I admit it's hard for me to take unsolicited parenting advice. I'm not sure if this is primarily because I don't like being reminded that I'm not perfect, or because I don't like being reminded that other people don't think I'm perfect. Either way, it's hard to take, especially from...
But as difficult as it can be to listen to advice from my twin, I know that my pride really shouldn't keep me from listening to something that might be really helpful. So with (fake) cheerfulness, I told Becki, "Sure!"
And I was really glad I did, because the advice was excellent--good enough to share with you.
Becki is a middle school teacher, and she has a quality that is extremely helpful when teaching that age group: She is very good at classroom management. She is respected by her students, and most of them even like her. So she's learned a few tricks through the years, and many of them are useful in childrearing too.
Becki explained that using the Obedience Chart for both positive and negative reinforcement (giving Chickie stars for good behavior, and erasing them for bad) probably wasn't the best idea. She gave me these two examples of what can go wrong when the same system is used for both good and bad behavior:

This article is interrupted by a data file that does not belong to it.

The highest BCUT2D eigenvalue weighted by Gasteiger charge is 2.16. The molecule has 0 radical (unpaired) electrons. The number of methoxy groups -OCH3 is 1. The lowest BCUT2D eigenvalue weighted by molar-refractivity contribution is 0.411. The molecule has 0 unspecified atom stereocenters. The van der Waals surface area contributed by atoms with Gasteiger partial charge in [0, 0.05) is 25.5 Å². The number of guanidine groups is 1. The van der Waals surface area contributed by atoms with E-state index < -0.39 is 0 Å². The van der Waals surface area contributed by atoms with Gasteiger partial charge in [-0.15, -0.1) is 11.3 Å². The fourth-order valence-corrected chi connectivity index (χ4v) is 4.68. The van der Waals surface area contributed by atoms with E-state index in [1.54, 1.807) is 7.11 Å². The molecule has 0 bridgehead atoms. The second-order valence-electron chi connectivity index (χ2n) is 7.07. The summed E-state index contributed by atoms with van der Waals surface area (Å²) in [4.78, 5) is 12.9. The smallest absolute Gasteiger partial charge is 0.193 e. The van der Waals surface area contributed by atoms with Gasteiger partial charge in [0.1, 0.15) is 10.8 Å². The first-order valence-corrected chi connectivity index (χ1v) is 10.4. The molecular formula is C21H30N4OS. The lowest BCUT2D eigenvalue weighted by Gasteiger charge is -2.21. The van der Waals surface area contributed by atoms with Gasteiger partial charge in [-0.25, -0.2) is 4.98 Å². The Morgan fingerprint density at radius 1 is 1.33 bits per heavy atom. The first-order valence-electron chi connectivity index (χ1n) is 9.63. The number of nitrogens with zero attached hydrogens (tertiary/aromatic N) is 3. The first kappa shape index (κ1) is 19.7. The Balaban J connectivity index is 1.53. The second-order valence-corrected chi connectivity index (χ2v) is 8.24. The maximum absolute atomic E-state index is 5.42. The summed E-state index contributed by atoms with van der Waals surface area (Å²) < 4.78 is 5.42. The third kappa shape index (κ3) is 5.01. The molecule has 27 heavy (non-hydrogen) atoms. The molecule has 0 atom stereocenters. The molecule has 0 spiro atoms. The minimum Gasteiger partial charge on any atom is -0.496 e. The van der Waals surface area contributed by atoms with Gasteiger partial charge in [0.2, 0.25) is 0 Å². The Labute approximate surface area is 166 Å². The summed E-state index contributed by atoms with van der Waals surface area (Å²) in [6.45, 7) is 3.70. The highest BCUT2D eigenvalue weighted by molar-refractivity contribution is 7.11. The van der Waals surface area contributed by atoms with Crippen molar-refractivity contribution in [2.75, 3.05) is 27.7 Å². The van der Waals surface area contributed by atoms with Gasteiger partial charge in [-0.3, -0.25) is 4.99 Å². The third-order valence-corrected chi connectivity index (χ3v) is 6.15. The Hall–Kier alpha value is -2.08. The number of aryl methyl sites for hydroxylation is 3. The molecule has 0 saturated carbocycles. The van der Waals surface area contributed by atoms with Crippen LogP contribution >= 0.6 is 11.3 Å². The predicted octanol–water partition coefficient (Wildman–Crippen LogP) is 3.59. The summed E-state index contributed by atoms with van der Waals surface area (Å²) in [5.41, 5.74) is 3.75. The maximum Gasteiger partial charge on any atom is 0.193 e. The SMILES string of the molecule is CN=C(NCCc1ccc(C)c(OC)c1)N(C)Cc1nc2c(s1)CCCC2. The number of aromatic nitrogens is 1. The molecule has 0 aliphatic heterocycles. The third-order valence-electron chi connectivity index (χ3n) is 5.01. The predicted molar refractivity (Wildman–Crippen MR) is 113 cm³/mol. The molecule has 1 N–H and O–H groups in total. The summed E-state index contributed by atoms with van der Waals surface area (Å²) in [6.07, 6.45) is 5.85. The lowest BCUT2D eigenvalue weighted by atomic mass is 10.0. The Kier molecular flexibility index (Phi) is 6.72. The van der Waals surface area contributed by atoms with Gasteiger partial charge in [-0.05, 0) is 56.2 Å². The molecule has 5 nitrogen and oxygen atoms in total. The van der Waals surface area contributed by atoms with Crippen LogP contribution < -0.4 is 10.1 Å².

- A child who has problems controlling his/her impulses may give up on even trying to do the right thing, figuring that soon enough, the reward will be taken away when he or she inevitably does something wrong.
- A child may think, "Well, I might as well be naughty; I can always do something good to make up for it."
Becki explained that I can still use both positive and negative reinforcement; I just might want to use separate systems for them. The chart can be only for positive reinforcement, so that Chickie will eventually be rewarded for her good choices, even if they are few and far between. We can choose other ways to discipline her for bad behavior, such as time-outs, and taking away various privileges.
This seems to be working nicely and definitely feels right to me. Turns out unsolicited advice can be a great thing...even when it comes from my sister. (Thanks, Becki!)